It simply won’t die.

Forget Brexit. Forget Trump. This is a serious matter.

Front Derailleur Alignment in a Flash

Aligning the front derailleur is a faff. But it does need some realignment every now and then. I used to avoid touching the front derailleur until it became embarrassingly obvious that it needs adjustment. Usually, it’s just the limit screws needing adjustment after riding lots of cobbles, or the cable tension needs to be increased a tad. The alignment usually remains unchanged unless the FD gets knocked by my right heel during a crash or a near-miss. However, I didn’t want to deal with the FD at all for fear of discovering that the alignment needs correcting.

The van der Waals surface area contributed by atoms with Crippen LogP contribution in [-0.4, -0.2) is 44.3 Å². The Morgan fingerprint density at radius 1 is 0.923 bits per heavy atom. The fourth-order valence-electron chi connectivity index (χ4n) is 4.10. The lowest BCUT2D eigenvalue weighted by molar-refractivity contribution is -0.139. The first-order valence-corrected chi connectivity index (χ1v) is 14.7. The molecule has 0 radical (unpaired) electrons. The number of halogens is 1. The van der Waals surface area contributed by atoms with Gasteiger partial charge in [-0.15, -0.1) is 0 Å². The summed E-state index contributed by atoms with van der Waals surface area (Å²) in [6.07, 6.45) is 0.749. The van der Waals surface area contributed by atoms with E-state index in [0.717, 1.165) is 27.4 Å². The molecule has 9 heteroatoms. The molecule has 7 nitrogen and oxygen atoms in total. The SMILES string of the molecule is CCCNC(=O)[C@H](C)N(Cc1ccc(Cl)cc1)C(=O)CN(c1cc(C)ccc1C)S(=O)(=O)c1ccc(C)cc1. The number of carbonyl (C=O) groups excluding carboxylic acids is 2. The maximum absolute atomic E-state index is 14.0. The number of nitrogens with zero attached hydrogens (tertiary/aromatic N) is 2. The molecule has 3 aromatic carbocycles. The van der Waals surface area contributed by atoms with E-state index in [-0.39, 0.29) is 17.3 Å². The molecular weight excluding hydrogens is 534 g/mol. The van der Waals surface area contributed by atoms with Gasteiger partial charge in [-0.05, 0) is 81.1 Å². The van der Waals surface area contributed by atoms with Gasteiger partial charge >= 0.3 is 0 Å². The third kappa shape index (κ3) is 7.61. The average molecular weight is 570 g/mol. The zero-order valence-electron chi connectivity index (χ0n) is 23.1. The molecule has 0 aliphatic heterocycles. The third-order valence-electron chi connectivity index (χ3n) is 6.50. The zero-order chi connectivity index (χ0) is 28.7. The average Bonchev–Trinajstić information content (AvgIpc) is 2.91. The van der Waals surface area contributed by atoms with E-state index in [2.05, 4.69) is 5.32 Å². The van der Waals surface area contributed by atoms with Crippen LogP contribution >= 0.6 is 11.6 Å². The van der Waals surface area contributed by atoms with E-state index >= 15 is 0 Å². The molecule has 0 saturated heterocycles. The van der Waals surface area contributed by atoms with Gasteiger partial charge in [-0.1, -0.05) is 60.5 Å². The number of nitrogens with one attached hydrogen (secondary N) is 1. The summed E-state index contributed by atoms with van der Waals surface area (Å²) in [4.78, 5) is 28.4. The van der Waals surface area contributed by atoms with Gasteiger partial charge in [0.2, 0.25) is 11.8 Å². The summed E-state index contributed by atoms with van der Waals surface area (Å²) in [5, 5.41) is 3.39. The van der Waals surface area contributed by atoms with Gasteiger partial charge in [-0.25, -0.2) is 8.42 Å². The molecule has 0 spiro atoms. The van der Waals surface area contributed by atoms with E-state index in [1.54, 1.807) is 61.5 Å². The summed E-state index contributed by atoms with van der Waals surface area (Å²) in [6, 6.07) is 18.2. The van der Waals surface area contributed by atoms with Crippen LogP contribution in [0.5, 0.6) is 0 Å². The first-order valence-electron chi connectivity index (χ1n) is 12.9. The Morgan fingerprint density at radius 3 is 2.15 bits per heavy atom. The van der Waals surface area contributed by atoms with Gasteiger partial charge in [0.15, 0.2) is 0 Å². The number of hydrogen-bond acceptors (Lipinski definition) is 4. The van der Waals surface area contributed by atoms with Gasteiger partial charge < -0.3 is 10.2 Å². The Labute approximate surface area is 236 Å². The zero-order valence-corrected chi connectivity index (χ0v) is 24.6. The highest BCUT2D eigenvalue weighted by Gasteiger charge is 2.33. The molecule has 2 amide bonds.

Because it’s a faff.

And then, I discovered the Campagnolo front derailleur alignment tool.

It lets you get the alignment done in well under 10 seconds. Every time I use the tool, I think, Where were you all my life? So simple, so effective. For usage guidance, see pages 7-8 of this.

I have it from a reliable source that it also works with Shimano and Sram front derailleurs. (I wouldn’t know, would I?) Unlike most Campag tools, the price won’t make your bank manager nervous. Yet, it’s not very widely available for some odd reason.

Part number UT-FD120 or UT-FD020. If you don’t have it already, then get it. Less faffing = more riding.